K 9 6 5
Q 6 4
Q 7 6 4 2
Q 6 4
Q J 10
A 10 8 3
10 8 3
A K 10 7 5 3 2
K J 5
8 7 4 3 2
K J 9 5
Today we have a special treat. Guest commentary from Gerard himself! Last night I quoted Gee as follows: “Sorry partner, I knew it was a swing board and did not use it to bid 6.” I also claimed the hand in question never made 6. I now yield the floor.
How can you say it never makes? I am most upset by your commentary of it, which means, in plain English: This guy (me, Gerard) is a lunatic. He does not know what he is talking about!
31 tables played this contract so far, out of which, 2 bid and made 6, 23 did not bid slam but made 6, 3 made 5, 1 went down 1 in a 5 contract and 1 played the other side. This is a huge percentage of success for a board that cannot make. [Ed.–This summary is accurate.]
Just by looking at the results showing that 90% of the players made slam, don’t you think you look a bit ridiculous when you make fun of me in public by stating that I am a fool for thinking this contract makes?
Seems to me you are placing judgement on something way above your head. So I will try to spell it out for you.
Almost everybody made 6… I did not make 6, only 5… I was one of the 3 unlucky ones who had a nasty lead, and Genes was one of the 3 lucky ones who made an odd but lucky lead. Lucky because there is no logic to that lead, but it just happened to work. I played the hand in a 4 contract, but if I had followed my instinct and bid the slam contract, the lead might very well have been different, more similar to the other tables, in which case it would have made 6… Like everybody else…
I did not bid slam because I used my head instead of my gut feeling (By the way, you did not praise me for using my head either). [Ed.–I think it would be patronizing to praise what looks like an absolutely obvious four spade bid.] If I had used my gut feeling instead of my head, Genes would have used his head instead of his gut feeling and made one of the two logical but wrong leads available to him. Only two other players did the same thing as Genes did.
But this is what happens when you play with and/or against great players. [Ed.–Hmm. Wasn’t the diamond lead illogical but lucky?] Success or failure has to do as much with strategy, psychology and dare as with technique, and that’s why, you people come to kibitz us competitors at our tables.
In the case of this board, Genes succeeded by dare, I missed by lack of dare. [Ed.–I think Gee’s being a bit hard on himself here. I wouldn’t call four spades a cowardly bid.]
Yes, on paper and for you specs looking at all 4 hands, this contract does not make. At the table, we have to figure things out by ourselves, without help from anyone and we need to have a vision. We don’t use the paper. It is not always as clear as for you in specs. And even what is clear to me may not be clear to the opponents.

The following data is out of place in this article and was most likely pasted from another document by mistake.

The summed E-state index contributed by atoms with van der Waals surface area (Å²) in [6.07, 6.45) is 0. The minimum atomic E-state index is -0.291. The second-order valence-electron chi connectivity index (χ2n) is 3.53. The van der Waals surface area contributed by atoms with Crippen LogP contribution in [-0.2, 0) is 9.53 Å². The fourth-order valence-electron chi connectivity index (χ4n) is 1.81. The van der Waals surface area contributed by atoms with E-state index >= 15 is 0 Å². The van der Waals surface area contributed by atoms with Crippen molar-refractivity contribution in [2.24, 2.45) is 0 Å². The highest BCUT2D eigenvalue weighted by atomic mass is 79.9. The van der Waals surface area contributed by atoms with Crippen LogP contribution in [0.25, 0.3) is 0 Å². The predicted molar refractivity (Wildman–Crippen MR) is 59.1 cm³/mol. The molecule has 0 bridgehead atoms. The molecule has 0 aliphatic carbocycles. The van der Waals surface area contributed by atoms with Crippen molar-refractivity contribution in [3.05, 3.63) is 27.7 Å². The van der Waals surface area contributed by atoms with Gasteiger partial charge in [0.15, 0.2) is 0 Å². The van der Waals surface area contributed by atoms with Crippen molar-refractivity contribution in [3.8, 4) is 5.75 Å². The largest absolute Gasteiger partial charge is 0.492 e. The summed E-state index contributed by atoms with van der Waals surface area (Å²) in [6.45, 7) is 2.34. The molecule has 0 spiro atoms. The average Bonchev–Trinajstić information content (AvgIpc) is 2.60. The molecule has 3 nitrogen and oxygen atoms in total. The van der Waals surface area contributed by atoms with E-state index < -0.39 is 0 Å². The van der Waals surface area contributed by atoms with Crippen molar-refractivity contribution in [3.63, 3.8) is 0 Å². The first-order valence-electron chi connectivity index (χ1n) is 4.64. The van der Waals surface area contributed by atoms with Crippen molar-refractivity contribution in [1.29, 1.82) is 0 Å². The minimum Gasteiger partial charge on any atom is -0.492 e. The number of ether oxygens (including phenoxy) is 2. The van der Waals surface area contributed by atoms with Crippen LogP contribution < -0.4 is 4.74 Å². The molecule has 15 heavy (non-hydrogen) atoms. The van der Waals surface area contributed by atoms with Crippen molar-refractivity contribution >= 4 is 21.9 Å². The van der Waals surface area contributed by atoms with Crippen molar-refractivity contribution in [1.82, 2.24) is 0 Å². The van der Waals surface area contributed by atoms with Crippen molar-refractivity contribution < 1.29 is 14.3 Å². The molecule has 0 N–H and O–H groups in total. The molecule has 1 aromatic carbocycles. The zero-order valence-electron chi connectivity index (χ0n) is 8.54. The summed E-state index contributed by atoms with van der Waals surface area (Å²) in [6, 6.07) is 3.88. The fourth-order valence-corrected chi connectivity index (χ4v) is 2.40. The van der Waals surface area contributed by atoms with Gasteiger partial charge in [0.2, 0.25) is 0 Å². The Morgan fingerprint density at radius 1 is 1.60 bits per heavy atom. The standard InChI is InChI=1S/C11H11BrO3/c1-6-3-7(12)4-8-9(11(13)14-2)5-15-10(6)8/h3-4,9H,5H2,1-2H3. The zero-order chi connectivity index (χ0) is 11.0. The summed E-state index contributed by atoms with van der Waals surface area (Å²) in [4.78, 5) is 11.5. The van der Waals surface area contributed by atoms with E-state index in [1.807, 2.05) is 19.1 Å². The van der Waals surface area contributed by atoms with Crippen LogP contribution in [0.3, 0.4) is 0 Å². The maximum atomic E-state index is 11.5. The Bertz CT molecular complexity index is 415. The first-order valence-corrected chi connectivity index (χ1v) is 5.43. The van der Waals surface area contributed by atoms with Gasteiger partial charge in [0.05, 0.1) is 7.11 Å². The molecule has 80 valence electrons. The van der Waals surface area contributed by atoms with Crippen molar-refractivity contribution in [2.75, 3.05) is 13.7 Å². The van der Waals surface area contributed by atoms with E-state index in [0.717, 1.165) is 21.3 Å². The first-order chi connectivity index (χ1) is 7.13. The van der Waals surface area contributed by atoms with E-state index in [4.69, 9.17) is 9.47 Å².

On paper, this contract does not make and Genes’ lead is a poor lead. In reality, that contract makes and Genes’ lead was a great lead. I maintain what I said. I did not dare continue all the way to slam, and I was wrong. If I had dared, Genes would probably not have dared making an odd lead and I would have had the big score, even if you, in spec, would have thought I was crazy. [Ed.–Seawind showed up with a near-maximum hand, along with the crucial ace of diamonds. We will assume Gee would check for aces before bidding six. Even so, it is very difficult to construct a hand on which slam is a favorite. The best I can do is Jxx Kxxx Axxx Qx, or the same hand with the diamond K. This is a barely conceivable two spade raise and slam is about 90%. On the actual hand, even if we assume no diamond lead, you need the HK onside, the CQ onside, and trump 2-1. I book six at about 20%.]
I made the comment to the specs, before the hand was played out, that it was a swing board. I knew it when you, upstairs, did not even have a clue about it. I know you did not, else you would not have written, sic: “discussing a hand on which six never makes.”
If six never makes, how come so many players made it? [Ed.–Because they didn’t get the best defense. However, I should not have said six never makes. I should have said six is an awful contract and cannot make without help.] And if so many made six, how come you, specs and critics, are unable to recognize it is makeable… It is written here, black and white on paper that the slam contract makes. Because you lack of imagination and foresight.
Against all odds, I had a sense that it could make and I stated it before the action took place to the specs and after seeing the results and realizing that on paper it could not make.
If I had dared, I would have won it. But I did not dare….this time!
Does that justify that you publicly denounce my stupidity and ridicule me for it?
It must hurt you badly not to be able to have these visions since you have this craving for making me pass for a fool and try to make me lose face in front of all the spectators who come to see me play. I say me… not you.
Looks to me that you need to demolish me so you don’t have to face your own limitations…
If I could do it all over again, I would bid 6S and Genes would not have made that lead. That same psychologic war takes place between all contestants in any competitive activity. The stronger the competition, the more intensely this intellectual confrontation plays out.
I am not ridiculous, or dumb, or a lunatic. I am a competitor.
Please correct your writing.
[Ed.–Ask and ye shall receive. I thank Gerard for his contribution, and so, I’m sure, do my readers.]